Joseph Rayner Stephens

Stephens, Joseph Rayner


Born Mar. 8, 1805, in Edinburgh; died Feb. 18, 1879, in Stalybridge, Cheshire. British Methodist preacher.

Stephens became widely known for speaking in support of workers and for his attacks against the “new poor law” of 1834. For a time, he was an adherent of Chartism. In December 1838 he was arrested for agitating in support of the People’s Charter and for urging armed revolt. He was freed in 1840. In the early 1850’s he abandoned political activity.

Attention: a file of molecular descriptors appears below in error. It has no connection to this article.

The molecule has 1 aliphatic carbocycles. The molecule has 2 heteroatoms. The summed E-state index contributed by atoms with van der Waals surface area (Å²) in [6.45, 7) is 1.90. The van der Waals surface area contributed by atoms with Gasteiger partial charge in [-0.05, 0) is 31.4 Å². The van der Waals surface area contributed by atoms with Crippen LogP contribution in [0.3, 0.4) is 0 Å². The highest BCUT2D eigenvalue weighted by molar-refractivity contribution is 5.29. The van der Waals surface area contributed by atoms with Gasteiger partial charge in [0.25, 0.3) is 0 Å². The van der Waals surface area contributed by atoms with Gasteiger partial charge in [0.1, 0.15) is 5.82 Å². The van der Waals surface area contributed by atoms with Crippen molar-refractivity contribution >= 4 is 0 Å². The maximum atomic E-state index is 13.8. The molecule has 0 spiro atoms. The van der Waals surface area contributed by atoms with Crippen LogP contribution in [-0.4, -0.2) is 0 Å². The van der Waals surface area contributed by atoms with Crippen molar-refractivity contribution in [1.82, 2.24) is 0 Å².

Cole, G. D. H. Chartist Portraits. London, 1941.
References in periodicals archive ?
fuses religion and reform, and indirectly supports political change through her praise of the reformer Joseph Rayner Stephens (1805-1879).
s "On Joseph Rayner Stephens," Jones's poem is class-inflected; in his poem, the working class "have God and nature still," while the upper classes have naught but "Gold and Hell" (103-4).
In contrast to "On Joseph Rayner Stephens," "Spring Reflections" draws upon the power of the female poet, rather than gestures to a male "saviour.